It’s something that hasn’t happened since the winter of 1969, Roy Danforth’s first season as the Orangemen’s head coach.
En route to the last losing season in SU basketball’s glorious almost-50-year run since Dave Bing set foot on campus, the 1968-69 squad had not one, but two five-game losing streaks. In fact, the team lost six straight en route to a 9-16 finish.
If this year’s squad can’t figure out a way to beat Connecticut on the road for the first time since 1999 when they meet at the XL Center in Hartford on Wednesday night, then as incredible as it sounds, it will mark the first time in Jim Boeheim’s Hall of Fame career that one of his teams will have dropped five straight games. Wasn’t it only earlier this month that we were talking about only five losses in the last 45 games?
That’s 42 straight seasons in which an SU team has never faced such adversity, although the last two times the team lost four in a row, 1991-92 and 2005-06, a couple of pretty good developments occurred; the team made the NCAA Tournament and won the Big East Tournament each season.
After Saturday’s “improved” performance in a six-point loss at Marquette, SU’s first defeat in Big East play to the Golden Eagles, Boeheim insisted he does not focus on losing streaks.
“I don’t even think about it,” Boeheim said. “I don’t think about it at all. We don’t. We just get ready for the next game. That’s all we do. It’s stuff you guys [the media] can all write about and people can talk about. That’s OK. Gives you something to do.”
That’s the beauty of sports as a pastime in the modern era, to play “Monday Morning Quarterback,” to call into the ubiquitous radio talk shows and online message board communities and vent.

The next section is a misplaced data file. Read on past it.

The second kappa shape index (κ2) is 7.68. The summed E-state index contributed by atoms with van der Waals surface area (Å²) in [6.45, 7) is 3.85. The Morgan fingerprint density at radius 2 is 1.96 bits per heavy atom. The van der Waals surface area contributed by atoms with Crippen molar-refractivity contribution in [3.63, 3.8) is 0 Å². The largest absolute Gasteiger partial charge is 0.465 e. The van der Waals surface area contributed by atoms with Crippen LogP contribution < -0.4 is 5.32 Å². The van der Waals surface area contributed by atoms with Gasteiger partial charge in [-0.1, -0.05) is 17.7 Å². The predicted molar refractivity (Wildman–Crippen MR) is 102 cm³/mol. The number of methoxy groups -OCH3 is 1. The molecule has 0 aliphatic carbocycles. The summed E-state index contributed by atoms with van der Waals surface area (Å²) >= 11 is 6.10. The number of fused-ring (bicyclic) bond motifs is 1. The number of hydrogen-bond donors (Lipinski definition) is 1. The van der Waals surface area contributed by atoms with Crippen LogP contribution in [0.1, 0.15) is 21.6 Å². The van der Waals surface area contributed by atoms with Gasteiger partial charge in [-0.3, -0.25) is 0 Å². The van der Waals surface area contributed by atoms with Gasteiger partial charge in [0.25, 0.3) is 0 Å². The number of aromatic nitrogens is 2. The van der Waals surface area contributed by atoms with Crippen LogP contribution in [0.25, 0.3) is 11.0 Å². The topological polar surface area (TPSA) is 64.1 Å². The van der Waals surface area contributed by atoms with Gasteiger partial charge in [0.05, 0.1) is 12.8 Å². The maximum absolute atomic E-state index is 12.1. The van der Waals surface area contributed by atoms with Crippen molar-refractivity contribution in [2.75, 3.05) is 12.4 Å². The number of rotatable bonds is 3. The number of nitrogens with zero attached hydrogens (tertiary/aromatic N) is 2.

And that’s exactly what ‘Cuse hoop fans have been doing a lot of the past two weeks.
They’re upset how an 18-0 start, 5-0 in the Big East, could metamorphose into 18-4 and 5-4. What was looking like another top-four finish in conference play to earn a two-day tournament bye and high NCAA seed has transformed into worrying about the outcome of each league game.
With nine conference games left to play, five of those on the road and six against ranked (or about to be ranked) teams, what’s the best scenario to finish out? 5-4? 6-3? 4-5?
It’s unlikely after the roller coaster of January — the soap opera story lines of players playing and not playing, the offensive and defensive lapses, the learning curve of the freshmen big men — that even the most diehard fans will be able to figure out the team’s fortunes in February and March.
Brad Bierman is a Special Contributor for The Juice Online.